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For The Love Of Terraria

Guest writer Dominic Hull discusses why Terraria is a journey that every gamer needs to take

You know what game I have sunk the most hours into? It must certainly be World of Warcraft. Despite its advanced age it’s the biggest MMORPG out there and has been for a very long time. It has a huge development team behind it, a player base in the millions and half of a convention dedicated to it every year. It’s massive.

Want to take a guess what game comes in at second? Yes, it’s Terraria (the trick is that it’s written in the title). When you consider World of Warcraft, it’s a hefty 40GB and to run on max settings you need a fairly decent setup. This is not to mention that it will slowly but surely devour your soul as well. Terraria on the other hand is a grand total of 200MB including saves and you can run it on the brick that was hurled through your window for saying you play World of Warcraft. Bonus points as well for not devouring your soul.

So why the hell have I spent more time playing a game that looks like the two-dimensional dream of a Lego Land employee? Why not The Elder Scrolls or The Witcher series, or any other open-world-with-endless-things-to-do AAA game?

Let’s check it out!

Because it’s one of the best games I have ever played, in fact it’s number two in my top five. I’ll talk about number one another day, when you are ready (and no it’s not bloody WoW, so put the brick down). Redigit’s game is the diamond in the rough that everyone wants but doesn’t know it exists or hasn’t considered it. Either way, shame on you both.

The best way to describe Terraria would be to imagine Minecraft and promptly reimagine it as a 2D side-scroller. At this point you might think: “Why the hell would I want that? The whole point of Minecraft is infinite possibility in a 3D world.” As a response to that I’d say: “Everything Minecraft has, Terraria has, and oh so much more.”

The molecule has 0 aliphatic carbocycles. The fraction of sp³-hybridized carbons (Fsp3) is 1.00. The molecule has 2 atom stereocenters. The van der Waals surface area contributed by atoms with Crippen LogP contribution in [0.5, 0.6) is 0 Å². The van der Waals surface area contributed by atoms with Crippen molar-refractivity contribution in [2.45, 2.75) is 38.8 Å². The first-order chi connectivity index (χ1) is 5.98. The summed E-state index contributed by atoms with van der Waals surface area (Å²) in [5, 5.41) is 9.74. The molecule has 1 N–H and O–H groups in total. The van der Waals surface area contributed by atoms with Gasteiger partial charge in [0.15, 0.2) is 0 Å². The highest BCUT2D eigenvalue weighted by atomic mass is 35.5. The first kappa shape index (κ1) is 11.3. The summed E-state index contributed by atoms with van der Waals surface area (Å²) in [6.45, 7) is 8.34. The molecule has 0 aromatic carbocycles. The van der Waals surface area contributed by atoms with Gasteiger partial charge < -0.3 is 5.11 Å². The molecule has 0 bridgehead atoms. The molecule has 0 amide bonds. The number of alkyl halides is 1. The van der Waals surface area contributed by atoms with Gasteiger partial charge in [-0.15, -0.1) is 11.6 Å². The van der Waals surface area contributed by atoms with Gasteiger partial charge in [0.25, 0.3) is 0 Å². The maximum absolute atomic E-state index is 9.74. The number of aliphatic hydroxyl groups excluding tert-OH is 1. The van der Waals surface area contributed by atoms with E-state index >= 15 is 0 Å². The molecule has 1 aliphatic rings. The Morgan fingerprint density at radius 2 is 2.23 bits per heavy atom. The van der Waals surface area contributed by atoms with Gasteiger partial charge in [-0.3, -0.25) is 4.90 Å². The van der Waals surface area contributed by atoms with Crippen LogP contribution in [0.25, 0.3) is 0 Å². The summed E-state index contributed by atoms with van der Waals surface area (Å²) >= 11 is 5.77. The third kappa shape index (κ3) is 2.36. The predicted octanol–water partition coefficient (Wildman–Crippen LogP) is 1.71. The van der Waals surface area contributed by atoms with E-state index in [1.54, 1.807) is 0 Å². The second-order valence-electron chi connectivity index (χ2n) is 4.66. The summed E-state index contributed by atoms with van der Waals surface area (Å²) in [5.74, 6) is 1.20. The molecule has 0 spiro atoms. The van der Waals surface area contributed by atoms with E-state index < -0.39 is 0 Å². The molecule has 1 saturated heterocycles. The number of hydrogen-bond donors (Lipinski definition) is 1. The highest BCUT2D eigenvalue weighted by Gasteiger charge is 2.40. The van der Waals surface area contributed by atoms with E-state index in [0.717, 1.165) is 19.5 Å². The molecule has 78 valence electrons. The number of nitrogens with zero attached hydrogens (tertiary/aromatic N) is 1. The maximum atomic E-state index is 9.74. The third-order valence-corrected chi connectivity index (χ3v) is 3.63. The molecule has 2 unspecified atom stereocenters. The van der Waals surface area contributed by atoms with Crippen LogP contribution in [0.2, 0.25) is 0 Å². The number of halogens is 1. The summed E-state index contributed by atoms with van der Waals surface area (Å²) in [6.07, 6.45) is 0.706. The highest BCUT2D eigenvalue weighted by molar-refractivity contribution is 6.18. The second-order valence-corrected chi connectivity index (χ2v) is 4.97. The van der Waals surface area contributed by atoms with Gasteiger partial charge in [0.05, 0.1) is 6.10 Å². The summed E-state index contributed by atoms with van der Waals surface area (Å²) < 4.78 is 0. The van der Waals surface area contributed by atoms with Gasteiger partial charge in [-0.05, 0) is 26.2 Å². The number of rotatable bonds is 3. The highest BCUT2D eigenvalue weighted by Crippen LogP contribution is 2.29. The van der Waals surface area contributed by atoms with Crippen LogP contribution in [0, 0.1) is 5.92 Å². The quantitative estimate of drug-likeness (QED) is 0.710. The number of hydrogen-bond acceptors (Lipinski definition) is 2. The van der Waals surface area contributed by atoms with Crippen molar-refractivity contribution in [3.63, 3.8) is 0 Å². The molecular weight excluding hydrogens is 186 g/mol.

Fresh start

It has nearly 2000 items, 15 bosses, 19 biome types, NPC vendors and events to name a few. That’s just the basics; the game also has something akin to a progression system. You can gain more health, create better armour, and weapons. Did I mention you can also have a class role? Want to be a little beef cake and roll through your foes with brute force? There are weapons and armour for that. Like Hawkeye for some reason? You can be an arrow toting weirdo too. Maybe those don’t tickle your fancy and you want vapourise your enemies with magic like a vengeful Merlin. Well in Terraria, you can.

Good God, Why?

In all honestly though, I have had some of the most fun in this game compared to any other purely because of the customisability of not only your character, but of the world itself. Designing your own boss arenas through trial and error, then finally figuring out the perfect setup for each boss is one of the most rewarding things you can do in a game. Fiddling with traps and electronics is a great aspect of the game that adds another layer to customising your house, fighting arena or world in general. Housing the NPCs that suddenly rock up to your house like desperate relatives can either be fun or an ordeal (just like in real life), though the benefits can be very rewarding.

They are lucky I haven’t locked them away.

If you are up for a real challenge, try out Expert Mode, and bring some friends with you. You’ll need them.

This game has set the bar for survival RPGs for me. I’ve played Minecraft, Space Engineers and 7 Days to Die to name a few, and though they have their differences, the main goal in each game is to better your character and survive. If you have played and enjoyed any of these games or those like them, you simply NEED to play Terraria.

Enough for now, I’m going to continue on my quest to put a shameful amount of hours into this game. At least until the day Terraria: Otherworld comes out…

Just waiting here..

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